Green Chemistry has an important role to play in the promotion of circular economy principles like recycling and reuse, and the Circular Economy 100 program of the Ellen MacArthur Foundation is the recognized global nexus for organized industry action in this field.
BCGC has participated in two of the MacArthur Foundation’s Disruptive Innovation Festivals, and videos of these 2014 and 2015 programs can be found on our Berkeley Center for Green Chemistry Youtube video channel.
BCGC Executive Director Tom McKeag was invited to join the launch of the Environmentally Responsible Engineering (ERE) education initiative, sponsored by VentureWell, the Lemelson Foundation and the Academy for Systems Change, held in Washington, DC, in March, 2019 .
The two-day event brought academics, professional engineers, non-profit and government officials together to craft a foundational document reflecting a new sustainable engineering education paradigm, and to discuss how best to form a network to develop and disseminate these ideas. The Green Chemistry community was well represented at this event, with Drs. Paul Anastas of Yale University and John Warner of the firm Warner Babcock in attendance.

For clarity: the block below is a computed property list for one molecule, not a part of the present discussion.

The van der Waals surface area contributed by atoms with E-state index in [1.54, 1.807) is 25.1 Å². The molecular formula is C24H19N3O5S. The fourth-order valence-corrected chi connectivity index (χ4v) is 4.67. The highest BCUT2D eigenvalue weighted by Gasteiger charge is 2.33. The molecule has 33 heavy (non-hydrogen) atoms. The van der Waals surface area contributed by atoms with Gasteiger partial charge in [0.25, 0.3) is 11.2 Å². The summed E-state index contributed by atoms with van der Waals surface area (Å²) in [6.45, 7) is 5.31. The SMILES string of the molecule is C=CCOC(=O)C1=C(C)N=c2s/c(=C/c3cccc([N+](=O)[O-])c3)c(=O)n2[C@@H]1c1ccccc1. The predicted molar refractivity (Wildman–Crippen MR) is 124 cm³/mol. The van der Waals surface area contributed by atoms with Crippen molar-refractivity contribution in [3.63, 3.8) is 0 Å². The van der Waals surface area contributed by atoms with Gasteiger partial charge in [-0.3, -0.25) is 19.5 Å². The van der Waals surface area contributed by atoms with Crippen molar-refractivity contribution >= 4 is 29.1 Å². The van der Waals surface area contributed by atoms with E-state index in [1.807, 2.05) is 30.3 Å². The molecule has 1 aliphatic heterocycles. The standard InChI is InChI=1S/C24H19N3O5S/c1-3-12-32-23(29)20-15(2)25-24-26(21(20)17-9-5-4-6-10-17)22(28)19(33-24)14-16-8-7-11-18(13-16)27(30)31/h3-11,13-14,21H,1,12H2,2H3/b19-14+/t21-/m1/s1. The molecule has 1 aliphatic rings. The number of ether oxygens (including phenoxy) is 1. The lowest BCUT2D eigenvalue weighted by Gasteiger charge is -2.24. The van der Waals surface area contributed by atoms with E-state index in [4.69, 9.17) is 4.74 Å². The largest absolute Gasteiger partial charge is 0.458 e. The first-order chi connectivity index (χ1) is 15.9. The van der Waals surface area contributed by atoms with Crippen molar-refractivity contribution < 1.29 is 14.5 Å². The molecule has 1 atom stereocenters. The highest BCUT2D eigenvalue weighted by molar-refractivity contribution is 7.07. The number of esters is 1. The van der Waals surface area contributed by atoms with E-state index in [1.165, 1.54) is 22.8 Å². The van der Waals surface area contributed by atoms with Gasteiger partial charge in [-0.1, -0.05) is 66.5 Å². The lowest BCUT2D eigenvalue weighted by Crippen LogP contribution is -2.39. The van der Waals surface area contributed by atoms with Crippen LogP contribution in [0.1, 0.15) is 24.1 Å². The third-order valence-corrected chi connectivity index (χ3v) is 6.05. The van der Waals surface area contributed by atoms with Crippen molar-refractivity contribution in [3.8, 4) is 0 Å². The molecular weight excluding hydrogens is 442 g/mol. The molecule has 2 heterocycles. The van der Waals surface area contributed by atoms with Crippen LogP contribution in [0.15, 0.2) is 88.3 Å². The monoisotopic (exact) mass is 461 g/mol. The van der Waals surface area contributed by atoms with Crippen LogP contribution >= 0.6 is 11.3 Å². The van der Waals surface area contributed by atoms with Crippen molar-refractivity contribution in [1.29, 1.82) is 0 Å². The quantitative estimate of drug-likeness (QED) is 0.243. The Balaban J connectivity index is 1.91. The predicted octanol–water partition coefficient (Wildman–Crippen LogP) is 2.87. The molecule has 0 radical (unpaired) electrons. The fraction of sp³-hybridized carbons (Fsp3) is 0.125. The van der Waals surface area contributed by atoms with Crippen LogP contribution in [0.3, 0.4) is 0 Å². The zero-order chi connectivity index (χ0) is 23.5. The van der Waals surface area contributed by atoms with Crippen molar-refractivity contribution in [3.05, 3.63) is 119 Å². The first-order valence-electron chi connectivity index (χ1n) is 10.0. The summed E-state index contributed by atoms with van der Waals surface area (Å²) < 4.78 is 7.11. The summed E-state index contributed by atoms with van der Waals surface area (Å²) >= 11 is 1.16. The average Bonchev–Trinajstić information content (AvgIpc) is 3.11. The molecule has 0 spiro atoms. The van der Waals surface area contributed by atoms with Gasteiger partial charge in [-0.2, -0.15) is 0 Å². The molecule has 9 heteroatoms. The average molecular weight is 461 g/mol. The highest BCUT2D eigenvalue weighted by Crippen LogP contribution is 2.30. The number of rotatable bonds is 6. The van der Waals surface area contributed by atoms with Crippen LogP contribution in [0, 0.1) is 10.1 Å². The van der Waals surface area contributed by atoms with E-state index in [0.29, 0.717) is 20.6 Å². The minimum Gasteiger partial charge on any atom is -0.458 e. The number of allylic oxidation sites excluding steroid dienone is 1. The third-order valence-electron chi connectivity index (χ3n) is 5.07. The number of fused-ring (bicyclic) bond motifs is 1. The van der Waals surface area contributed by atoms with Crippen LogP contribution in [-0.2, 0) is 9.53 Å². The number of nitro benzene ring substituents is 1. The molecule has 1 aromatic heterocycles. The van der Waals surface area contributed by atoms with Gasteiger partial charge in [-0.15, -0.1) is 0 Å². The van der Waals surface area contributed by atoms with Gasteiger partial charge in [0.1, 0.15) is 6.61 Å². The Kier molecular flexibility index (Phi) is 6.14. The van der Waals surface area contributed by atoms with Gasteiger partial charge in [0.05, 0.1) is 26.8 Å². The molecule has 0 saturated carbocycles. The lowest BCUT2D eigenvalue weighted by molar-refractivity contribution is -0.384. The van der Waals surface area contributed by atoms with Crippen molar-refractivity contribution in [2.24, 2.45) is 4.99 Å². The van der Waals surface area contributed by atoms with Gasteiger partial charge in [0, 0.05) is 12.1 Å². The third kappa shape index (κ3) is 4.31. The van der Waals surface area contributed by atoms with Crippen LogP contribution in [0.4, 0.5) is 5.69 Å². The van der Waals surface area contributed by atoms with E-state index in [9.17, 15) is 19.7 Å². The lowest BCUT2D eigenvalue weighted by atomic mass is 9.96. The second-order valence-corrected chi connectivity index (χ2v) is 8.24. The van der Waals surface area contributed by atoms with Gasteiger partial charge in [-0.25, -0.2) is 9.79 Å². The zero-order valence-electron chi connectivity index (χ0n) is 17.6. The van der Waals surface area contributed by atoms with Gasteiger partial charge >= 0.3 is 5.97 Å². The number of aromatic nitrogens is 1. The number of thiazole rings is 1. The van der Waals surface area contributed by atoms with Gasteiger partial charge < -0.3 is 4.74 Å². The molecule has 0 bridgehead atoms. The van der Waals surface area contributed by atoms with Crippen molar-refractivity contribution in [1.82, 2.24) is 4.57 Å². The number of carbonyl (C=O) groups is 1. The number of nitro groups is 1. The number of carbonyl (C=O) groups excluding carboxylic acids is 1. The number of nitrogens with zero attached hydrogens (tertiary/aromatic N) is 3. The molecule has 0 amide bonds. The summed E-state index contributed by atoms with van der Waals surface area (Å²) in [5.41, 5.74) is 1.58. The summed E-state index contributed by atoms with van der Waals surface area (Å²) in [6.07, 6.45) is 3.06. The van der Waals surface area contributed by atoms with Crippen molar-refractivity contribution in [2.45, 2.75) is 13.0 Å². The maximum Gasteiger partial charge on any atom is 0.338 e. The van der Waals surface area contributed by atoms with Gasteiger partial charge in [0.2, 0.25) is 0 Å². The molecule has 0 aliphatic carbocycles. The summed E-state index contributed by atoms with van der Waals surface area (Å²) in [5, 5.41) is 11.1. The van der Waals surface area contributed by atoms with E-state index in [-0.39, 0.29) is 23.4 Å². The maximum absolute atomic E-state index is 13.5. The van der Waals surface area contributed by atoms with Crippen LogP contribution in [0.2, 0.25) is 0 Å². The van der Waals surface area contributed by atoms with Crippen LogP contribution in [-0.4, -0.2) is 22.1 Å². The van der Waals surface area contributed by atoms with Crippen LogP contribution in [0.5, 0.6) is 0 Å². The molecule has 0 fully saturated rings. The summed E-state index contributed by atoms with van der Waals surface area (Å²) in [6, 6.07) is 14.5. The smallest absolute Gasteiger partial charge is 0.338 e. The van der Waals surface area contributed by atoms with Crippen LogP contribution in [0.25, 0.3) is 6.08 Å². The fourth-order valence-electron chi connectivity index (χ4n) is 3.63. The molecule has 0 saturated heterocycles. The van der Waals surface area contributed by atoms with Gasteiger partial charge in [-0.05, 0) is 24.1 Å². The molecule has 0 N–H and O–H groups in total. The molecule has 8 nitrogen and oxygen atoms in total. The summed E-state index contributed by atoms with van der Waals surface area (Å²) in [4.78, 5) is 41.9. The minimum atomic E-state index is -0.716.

Subsequent to this meeting, BCGC teamed up with the Department of Mechanical Engineering at Berkeley and Professor Hayden Taylor to submit an NSF grant to co-host with Venturewell a summer, 2020 workshop here on campus.
The goals for the ERE initiative are to:
● Develop, grow and mobilize a community of engaged, committed, and
inspired stakeholders who care deeply about the future of engineering
education and its impact on the planet.
● Strengthen our community of stakeholders by ensuring every member feels
they have the opportunity to share and contribute to the ERE vision and
● Co-develop a common definition for ERE and critical student learning
outcomes via an ERE Definition and Framework — a tool to be widely
disseminated into engineering schools, departments, programs and courses.
● Identify and implement approaches and partners to accelerate the